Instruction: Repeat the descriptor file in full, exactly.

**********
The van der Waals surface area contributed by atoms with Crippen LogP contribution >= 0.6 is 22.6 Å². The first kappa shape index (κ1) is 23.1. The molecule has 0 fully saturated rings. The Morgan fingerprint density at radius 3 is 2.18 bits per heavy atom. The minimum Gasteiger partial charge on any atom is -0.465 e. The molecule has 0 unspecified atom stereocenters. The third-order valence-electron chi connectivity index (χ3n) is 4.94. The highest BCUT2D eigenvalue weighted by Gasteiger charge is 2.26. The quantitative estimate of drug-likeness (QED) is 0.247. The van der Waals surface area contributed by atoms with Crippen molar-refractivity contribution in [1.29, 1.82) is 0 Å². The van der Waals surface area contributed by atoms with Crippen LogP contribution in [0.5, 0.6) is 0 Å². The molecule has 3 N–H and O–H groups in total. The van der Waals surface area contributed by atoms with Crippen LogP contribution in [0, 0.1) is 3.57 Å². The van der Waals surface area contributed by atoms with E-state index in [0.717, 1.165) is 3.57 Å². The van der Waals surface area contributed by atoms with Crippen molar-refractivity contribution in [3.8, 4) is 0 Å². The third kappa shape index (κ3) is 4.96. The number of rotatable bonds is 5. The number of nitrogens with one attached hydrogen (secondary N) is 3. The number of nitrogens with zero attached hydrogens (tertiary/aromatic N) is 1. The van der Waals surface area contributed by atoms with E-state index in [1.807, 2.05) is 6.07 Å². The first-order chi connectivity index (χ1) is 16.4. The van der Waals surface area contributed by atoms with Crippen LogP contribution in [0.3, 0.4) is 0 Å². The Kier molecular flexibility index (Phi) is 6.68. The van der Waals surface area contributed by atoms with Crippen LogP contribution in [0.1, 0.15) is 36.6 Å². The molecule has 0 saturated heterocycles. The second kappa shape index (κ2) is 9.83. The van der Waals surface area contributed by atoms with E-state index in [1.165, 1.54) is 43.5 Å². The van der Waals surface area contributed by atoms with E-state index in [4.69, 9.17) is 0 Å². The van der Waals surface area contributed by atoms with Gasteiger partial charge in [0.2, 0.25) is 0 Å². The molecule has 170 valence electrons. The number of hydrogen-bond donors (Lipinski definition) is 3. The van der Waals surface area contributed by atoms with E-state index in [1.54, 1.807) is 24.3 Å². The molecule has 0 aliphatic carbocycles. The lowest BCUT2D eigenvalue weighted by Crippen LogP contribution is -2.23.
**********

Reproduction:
The van der Waals surface area contributed by atoms with Crippen LogP contribution >= 0.6 is 22.6 Å². The first kappa shape index (κ1) is 23.1. The molecule has 0 fully saturated rings. The Morgan fingerprint density at radius 3 is 2.18 bits per heavy atom. The minimum Gasteiger partial charge on any atom is -0.465 e. The molecule has 0 unspecified atom stereocenters. The third-order valence-electron chi connectivity index (χ3n) is 4.94. The highest BCUT2D eigenvalue weighted by Gasteiger charge is 2.26. The quantitative estimate of drug-likeness (QED) is 0.247. The van der Waals surface area contributed by atoms with Crippen molar-refractivity contribution in [1.29, 1.82) is 0 Å². The van der Waals surface area contributed by atoms with Crippen LogP contribution in [0.5, 0.6) is 0 Å². The molecule has 3 N–H and O–H groups in total. The van der Waals surface area contributed by atoms with Crippen LogP contribution in [0, 0.1) is 3.57 Å². The van der Waals surface area contributed by atoms with E-state index in [0.717, 1.165) is 3.57 Å². The van der Waals surface area contributed by atoms with Crippen molar-refractivity contribution in [3.8, 4) is 0 Å². The third kappa shape index (κ3) is 4.96. The number of rotatable bonds is 5. The number of nitrogens with one attached hydrogen (secondary N) is 3. The number of nitrogens with zero attached hydrogens (tertiary/aromatic N) is 1. The van der Waals surface area contributed by atoms with E-state index in [1.807, 2.05) is 6.07 Å². The first-order chi connectivity index (χ1) is 16.4. The van der Waals surface area contributed by atoms with Crippen LogP contribution in [0.3, 0.4) is 0 Å². The Kier molecular flexibility index (Phi) is 6.68. The van der Waals surface area contributed by atoms with Crippen LogP contribution in [0.1, 0.15) is 36.6 Å². The molecule has 0 saturated heterocycles. The second kappa shape index (κ2) is 9.83. The van der Waals surface area contributed by atoms with E-state index in [1.165, 1.54) is 43.5 Å². The van der Waals surface area contributed by atoms with E-state index in [4.69, 9.17) is 0 Å². The van der Waals surface area contributed by atoms with Gasteiger partial charge in [0.2, 0.25) is 0 Å². The molecule has 170 valence electrons. The number of hydrogen-bond donors (Lipinski definition) is 3. The van der Waals surface area contributed by atoms with E-state index in [1.54, 1.807) is 24.3 Å². The molecule has 0 aliphatic carbocycles. The lowest BCUT2D eigenvalue weighted by Crippen LogP contribution is -2.23.